Transcranial Direct Current Stimulation in Pediatric Motor Disorders: A Systematic Review and Meta-analysis

Ghazala T. Saleem, Jewel E. Crasta, Beth S. Slomine, Gabriela Lucila Cantarero, Stacy J. Suskauer

Research output: Contribution to journalReview articlepeer-review

8 Scopus citations


Objective: To systematically examine the safety and effectiveness of transcranial direct current stimulation (tDCS) interventions in pediatric motor disorders. Data Sources: PubMed, EMBASE, Cochrane, CINAHL, Web of Science, and ProQuest databases were searched from inception to August 2018. Study Selection: tDCS randomized controlled trials (RCTs), observational studies, conference proceedings, and dissertations in pediatric motor disorders were included. Two authors independently screened articles based on predefined inclusion criteria. Data Extraction: Data related to participant demographics, intervention, and outcomes were extracted by 2 authors. Quality assessment was independently performed by 2 authors. Data Synthesis: A total of 23 studies involving a total of 391 participants were included. There was no difference in dropout rates between active (1 of 144) and sham (1 of 144) tDCS groups, risk difference 0.0, 95% confidence interval (−.05 to.04). Across studies, the most common adverse effects in the active group were tingling (17.2%), discomfort (8.02%), itching (6.79%), and skin redness (4%). Across 3 studies in children with cerebral palsy, tDCS significantly improved gait velocity (MD=.23; 95% confidence interval [0.13-0.34]; P<.0005), stride length (MD=0.10; 95% confidence interval [0.05-0.15]; P<.0005), and cadence (MD=15.7; 95% confidence interval [9.72-21.68]; P<.0005). Mixed effects were found on balance, upper extremity function, and overflow movements in dystonia. Conclusion: Based on the studies reviewed, tDCS is a safe technique in pediatric motor disorders and may improve some gait measures and involuntary movements. Research to date in pediatric motor disorders shows limited effectiveness in improving balance and upper extremity function. tDCS may serve as a potential adjunct to pediatric rehabilitation; to better understand if tDCS is beneficial for pediatric motor disorders, more well-designed RCTs are needed.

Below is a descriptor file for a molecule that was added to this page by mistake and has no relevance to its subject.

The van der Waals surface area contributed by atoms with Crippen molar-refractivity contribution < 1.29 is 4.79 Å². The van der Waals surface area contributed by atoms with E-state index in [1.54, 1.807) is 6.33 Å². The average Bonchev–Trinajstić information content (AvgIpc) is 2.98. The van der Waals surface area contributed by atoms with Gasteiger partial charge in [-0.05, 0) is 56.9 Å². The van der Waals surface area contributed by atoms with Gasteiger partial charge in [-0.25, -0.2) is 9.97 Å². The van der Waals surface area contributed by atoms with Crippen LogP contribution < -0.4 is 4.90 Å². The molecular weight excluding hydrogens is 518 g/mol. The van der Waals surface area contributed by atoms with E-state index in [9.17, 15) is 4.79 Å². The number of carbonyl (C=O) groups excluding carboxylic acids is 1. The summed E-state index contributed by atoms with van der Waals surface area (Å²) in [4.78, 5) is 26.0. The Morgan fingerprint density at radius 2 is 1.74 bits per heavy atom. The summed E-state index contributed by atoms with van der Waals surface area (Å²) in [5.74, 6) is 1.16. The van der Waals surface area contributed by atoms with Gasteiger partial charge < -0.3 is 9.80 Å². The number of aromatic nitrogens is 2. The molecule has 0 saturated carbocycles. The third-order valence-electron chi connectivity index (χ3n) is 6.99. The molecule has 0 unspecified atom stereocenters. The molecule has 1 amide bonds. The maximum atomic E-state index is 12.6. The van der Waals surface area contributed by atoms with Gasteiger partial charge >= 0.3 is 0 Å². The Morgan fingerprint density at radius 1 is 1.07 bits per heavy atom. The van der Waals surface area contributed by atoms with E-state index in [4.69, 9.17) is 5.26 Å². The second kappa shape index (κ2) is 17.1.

Original languageEnglish (US)
Pages (from-to)724-738
Number of pages15
JournalArchives of physical medicine and rehabilitation
Issue number4
StatePublished - Apr 2019


  • Children
  • Motor disorders
  • Rehabilitation
  • Review
  • Transcranial direct current stimulation

ASJC Scopus subject areas

  • Physical Therapy, Sports Therapy and Rehabilitation
  • Rehabilitation


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